Other Coating Processes
The deagglomeration rack also has direct application in electrolytic, electroless, and nonaqueous solution chemistry coating reactors and barrel platers. The principles apply to horizontal rotating disk beds as well as to continuous belt bed or translational rack operations. In these applications, the helical or angular guide device may or may not be required. It is possible to set the teeth of the rack at a single or compound angle so as to laterally guide the powder being coated.
To remove particles that are entrained in the exhaust gases, disentrainment sections may be added, and appropriate ceramic or metallic filters added. The ceramic or metallic filter cannot be placed inside the rotating drum reactor because the powder cascading from above would quickly clog, e.g., within minutes.
The inventive apparatus and method are more particularly described with respect to the figures, as follows. The CVD reactor system of
Inside the furnace, the reaction chamber (62) is constructed of graphite, lined (60) with a quartz cylinder. The rotation speed (66) must be such that gravity force acting on the core powder is just greater than the centrifugal force, so that the falling powder grains, thus fluidized to maximize exposure to the reactant gases, accumulate the intermediate coating thereon. The objective is to flow, roll, cascade, and tumble the core powder by the right combination of centrifugal force, gravity, and rotational inertia from the rotation of the cylinder to maximize the exposure of the powder to the precursor gases. This implies a practical diameter (64) of larger than 120 mm. To assist in breaking up the agglomerate lumps that prevent deposition of homogeneous layers on each particle, reagent gases may be directed at the cascading powder stream at an appropriate flow rate to help break the agglomerates with additional shear force.
Shear is doubly applied to the powder in two zones of the guide (80), shown in cross section (67) at the lower end of the drum. The first zone (68) applies light pressure and horizontal plane shear to the powder as it is entrained and squeezed beneath the fixed guide by the rotating drum (60, 62). A progressive squeeze angle (69) of generally between about 13 and about 70 degrees is formed between the drum and the rack (67), which angle applies sufficient compressive shear to break the agglomerates. The second zone (70), consists of long (72), angular teeth forming the rack or comb itself, cut sharply, with little or no blending at the edges, into the stainless or steel or hastelloy. The design of the pins or fingers is also important. A flat surface against the powder will increase the “hydrodynamic” squeeze on the powder, while a small clearance angle (approximately 5 degrees) at the point of emergence of the powder and release of the flowing powder through and in between the “finger” of the rack will help put the powder in tension and shear as it is squeezed through the fingers, helping to continuously break up and reform the agglomerates in the restrained flow of powder. This zone (70) allows the compressing powder to flow between and escape under light vertical plane shear and tensile forces that serve to further deagglomerate and homogenize the particles for exposure during the next rotation as illustrated in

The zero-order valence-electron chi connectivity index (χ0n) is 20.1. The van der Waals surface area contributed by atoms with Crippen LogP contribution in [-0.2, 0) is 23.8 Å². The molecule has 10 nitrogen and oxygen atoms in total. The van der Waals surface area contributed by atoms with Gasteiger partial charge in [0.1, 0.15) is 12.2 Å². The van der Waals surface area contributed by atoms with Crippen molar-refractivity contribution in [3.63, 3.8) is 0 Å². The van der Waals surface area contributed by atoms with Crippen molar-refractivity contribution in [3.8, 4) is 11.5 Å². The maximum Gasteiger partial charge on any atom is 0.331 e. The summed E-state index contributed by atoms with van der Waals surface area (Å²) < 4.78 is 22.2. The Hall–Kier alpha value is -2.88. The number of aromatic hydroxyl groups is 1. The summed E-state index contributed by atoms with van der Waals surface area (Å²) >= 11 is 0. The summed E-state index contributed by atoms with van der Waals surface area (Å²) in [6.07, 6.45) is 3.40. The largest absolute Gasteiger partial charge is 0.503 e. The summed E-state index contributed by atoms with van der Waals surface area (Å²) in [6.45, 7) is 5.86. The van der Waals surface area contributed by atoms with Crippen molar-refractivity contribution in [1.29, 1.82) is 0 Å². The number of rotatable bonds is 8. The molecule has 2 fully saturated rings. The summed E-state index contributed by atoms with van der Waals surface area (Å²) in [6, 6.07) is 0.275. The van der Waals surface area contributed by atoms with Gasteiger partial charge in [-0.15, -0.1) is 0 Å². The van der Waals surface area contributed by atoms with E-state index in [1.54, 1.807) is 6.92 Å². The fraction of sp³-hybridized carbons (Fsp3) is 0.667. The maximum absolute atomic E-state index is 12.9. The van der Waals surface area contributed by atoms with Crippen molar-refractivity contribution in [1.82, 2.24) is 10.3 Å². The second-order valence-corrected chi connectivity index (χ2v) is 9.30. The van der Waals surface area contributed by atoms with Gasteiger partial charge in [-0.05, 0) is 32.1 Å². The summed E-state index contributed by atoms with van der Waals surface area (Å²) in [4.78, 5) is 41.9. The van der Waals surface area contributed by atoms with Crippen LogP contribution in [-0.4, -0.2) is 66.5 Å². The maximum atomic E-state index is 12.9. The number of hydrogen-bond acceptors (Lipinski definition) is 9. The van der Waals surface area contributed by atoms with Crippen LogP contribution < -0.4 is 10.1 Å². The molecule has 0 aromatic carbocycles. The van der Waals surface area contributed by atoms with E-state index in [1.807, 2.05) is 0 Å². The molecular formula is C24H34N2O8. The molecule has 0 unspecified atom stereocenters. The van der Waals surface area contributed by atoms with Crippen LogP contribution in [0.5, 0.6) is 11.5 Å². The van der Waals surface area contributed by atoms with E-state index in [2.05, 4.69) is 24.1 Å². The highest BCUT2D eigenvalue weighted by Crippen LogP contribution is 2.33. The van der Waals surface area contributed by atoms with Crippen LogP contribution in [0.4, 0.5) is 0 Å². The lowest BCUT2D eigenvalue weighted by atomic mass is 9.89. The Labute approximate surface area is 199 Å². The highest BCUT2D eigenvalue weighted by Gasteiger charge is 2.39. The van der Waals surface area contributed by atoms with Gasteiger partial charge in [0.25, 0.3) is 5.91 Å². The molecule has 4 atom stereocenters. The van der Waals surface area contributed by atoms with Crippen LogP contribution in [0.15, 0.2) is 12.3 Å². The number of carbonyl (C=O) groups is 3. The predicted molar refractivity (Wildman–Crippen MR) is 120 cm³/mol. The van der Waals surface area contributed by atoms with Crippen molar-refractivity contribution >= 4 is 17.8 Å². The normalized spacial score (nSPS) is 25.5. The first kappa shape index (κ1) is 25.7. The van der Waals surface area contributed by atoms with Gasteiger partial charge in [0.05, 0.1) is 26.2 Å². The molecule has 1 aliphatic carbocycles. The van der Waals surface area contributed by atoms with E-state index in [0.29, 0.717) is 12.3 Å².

The helical zone (80) of the rack provides a guide (78), shown at the lower end of the reactor, (and shown at its upper end in dotted lines). This helical guide provides lift to the powder to assure lateral recirculation and batch homogeneity.
The apparatus hereinabove described was employed to effect CVD coating of W2C on TiN powder to create TCHP. The reactor was tilted on its rotational axis at 15 degrees and the combined rack and guide was operated with a 20° helix angle and with the comb fixed at a squeeze angle of generally between about 13 and about 60 degrees. The final angle used was approximately 60 degrees. A suitable amount of TiN core powder was introduced into the chamber of the graphite reactor. The system was purged, hydrogen flow initiated, and the internal pressure adjusted to 11.25 Torr. Power was then supplied to the electric furnace to bring the drum of the reactor, rotating at 90 revolutions per minute, to a temperature of about 550° C., for about one hour. The flow meters for the WF6 supply and the cumene bubbler were then opened to provide a molar ratio of the reactants suitable for the deposit of W2C on the TiN substrate powder. The bubbler operated at 20° C., and hydrogen gas was used as the carrier for the liquid cumene. Operation was continued for a period of time sufficient to produce the desired thickness of W2C on the TiN particles, after which the WF6 flow meter and the cumene bubbler were closed and the furnace was cooled under hydrogen.
The present invention has been disclosed in terms of examples and particular embodiments. The scope of the invention is not limited thereto but is defined by the appended claims and their equivalents.